Archive | PTAB

“Substantially” is a Definite Term in Recent PTAB Decisions

Many practitioners view words of approximation, such as “substantially,” as useful tools to broaden claim language. MPEP §2173.05(b) states that words of approximation are acceptable if one of ordinary skill in the art would understand what is claimed, in light of the specification. In fact, MPEP §2173.05(b)III discusses the acceptable use of various words of […]

Continue Reading

PTAB: Social Media Privacy Management Is Patent-Eligible

Claims to managing privacy in a social network survive the Mayo/Alice patent-eligibility test, says the PTAB, reversing an Examiner’s rejection under 35 U.S.C. § 101.  Ex parte Drake Sutton-Shearer, Appeal 2015-003977, Application 12/770,4711, Technology Center 3600 (PTAB Feb. 28, 2017).  Citing Federal Circuit decisions in Enfish, LLC v. Microsoft Corp. and Affinity Labs of Tex., […]

Continue Reading

Statutory Disclaimer Moots Covered Business Method Review

When a patent owner disclaims patent claims for which another party petitions for Covered Business Method Review, the petition is moot.  The rule is pretty clear on this point: “[t]he patent owner may file a statutory disclaimer under 35 U.S.C. 253(a),” and “[n]o post-grant review will be instituted based on disclaimed claims.” 37 C.F.R. § […]

Continue Reading

PTAB Panel Can’t Agree on Patent-Eligibility

Lest anyone think that patent-eligibility determinations at the USPTO’s Patent Trial and Appeals Board (PTAB) are easy, even in appeals in ex parte patent prosecution, consider the recent case of Ex parte Plondke, Appeal 2016-006905, Application 13/241,673 (PTAB April 3, 2017).  The claims at issue were directed to data processing software patents, specifically to an […]

Continue Reading

Arguments of Impermissible Change in the Principle of Operation in Ex Parte PTAB Decisions

In roughly the last month, the PTAB has decided 41 ex parte appeals involving arguments that the proposed modification in an obviousness rejection impermissibly changes the principle of operation of the primary reference. By way of background, this type of argument, including caselaw, is outlined in MPEP §2143.01 IV. Of the 41 recent decisions, only […]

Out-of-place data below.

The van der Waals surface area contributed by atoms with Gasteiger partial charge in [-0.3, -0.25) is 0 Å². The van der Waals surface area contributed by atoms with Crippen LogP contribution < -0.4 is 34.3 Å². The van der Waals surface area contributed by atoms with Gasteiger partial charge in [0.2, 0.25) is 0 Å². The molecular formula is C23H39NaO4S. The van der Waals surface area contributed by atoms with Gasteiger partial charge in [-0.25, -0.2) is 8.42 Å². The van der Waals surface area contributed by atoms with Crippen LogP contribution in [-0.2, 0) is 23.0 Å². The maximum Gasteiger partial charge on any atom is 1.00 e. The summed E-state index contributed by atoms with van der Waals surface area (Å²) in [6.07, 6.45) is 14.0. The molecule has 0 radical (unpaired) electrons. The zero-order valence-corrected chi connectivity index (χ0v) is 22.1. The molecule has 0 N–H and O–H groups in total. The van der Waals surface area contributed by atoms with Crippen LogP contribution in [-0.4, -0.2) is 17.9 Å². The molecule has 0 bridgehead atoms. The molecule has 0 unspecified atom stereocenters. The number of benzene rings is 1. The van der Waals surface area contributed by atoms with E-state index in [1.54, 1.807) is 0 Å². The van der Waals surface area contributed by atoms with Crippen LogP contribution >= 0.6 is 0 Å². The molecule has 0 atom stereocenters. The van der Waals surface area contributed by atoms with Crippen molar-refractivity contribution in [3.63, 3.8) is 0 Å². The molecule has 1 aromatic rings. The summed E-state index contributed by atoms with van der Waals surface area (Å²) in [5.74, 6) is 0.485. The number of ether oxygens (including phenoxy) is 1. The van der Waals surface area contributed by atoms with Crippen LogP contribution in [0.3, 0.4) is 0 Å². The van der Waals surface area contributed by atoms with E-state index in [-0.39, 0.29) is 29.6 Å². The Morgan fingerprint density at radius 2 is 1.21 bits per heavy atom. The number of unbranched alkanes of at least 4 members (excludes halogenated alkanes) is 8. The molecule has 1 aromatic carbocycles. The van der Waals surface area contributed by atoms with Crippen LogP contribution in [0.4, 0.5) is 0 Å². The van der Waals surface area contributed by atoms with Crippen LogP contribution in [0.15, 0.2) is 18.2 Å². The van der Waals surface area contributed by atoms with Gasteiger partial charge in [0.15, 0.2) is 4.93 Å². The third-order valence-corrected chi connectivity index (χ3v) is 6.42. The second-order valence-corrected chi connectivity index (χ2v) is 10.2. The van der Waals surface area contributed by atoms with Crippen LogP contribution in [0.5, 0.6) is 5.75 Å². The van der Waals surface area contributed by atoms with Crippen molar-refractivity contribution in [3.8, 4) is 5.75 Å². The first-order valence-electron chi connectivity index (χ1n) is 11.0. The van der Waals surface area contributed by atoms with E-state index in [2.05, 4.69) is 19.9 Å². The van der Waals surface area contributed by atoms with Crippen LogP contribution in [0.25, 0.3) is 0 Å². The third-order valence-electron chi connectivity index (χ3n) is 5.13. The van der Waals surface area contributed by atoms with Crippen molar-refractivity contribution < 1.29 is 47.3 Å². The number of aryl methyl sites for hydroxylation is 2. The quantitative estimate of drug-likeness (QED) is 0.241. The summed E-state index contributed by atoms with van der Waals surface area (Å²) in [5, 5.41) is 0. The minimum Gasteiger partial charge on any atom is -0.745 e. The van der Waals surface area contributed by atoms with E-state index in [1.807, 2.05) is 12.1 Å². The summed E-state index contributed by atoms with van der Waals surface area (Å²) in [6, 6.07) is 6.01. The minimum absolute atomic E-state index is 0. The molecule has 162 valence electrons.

Continue Reading

PTAB Unpersuaded by Evidence of Commercial Success

The burden on an Appellant is seemingly high when arguing commercial success as a secondary consideration of nonobviousness in an ex parte PTAB appeal.  The decision in Ex parte Thatcher, Appeal No. 2015-002163 (April 4, 2017) is an example of the PTAB remaining unpersuaded by arguments of commercial success. The patent application at issue claims […]

Continue Reading

PTAB Broadest Reasonable Interpretation: “in response to” Means “subsequent to”

In an ex parte appeal, the PTAB upheld the Examiner’s broadest reasonable interpretation of the patent claim language “in response to” as merely meaning “subsequent to.”  The decision is Ex parte Youngri Kim et al. (PTAB Jan 19, 2017). The subject patent application is drawn toward an ebook reader, and the claim language at issue […]

Continue Reading

PTAB Upholds Indefiniteness Rejection of Inferentially Claimed Element

One of the first rules often taught to a young patent attorney, especially for mechanical apparatus claims, is to avoid inferential claiming, i.e., avoid introducing a new element in the middle of a recitation of another element.  This type of drafting can lead to ambiguity about whether this new term is positively recited, and thus […]

Continue Reading

Post-Solution Activity in Menu Generation Patent Claims Does Not Overcome Alice

In holding all claims of patents directed to generating electronic menus patent-ineligible under 35 USC § 101, a Federal Circuit panel handed Covered Business Method Review petitioners an even bigger win than they had gotten from the Patent Trial and Appeal Board (PTAB).  Apple, Inc. v. Amaranth, Inc., Nos. 2015-1792, 2015-1793 (Fed. Cir. Nov. 29, […]

Continue Reading

Court Holds Patent Claims Fail Alice Test After PTAB Declined to Institute CBM on Patent-Eligibility Grounds

Patent claims directed to “providing money or an item of value to an account-holder” and “paying on behalf of a person for money or an item of value” fail the abstract idea test of Alice Corp. v. CLS Bank, according to a federal district court.  Global Cash Access Inc. v. NRT Technology Corp., No. 2:15-cv-00822 […]

Continue Reading

Powered by WordPress. Designed by WooThemes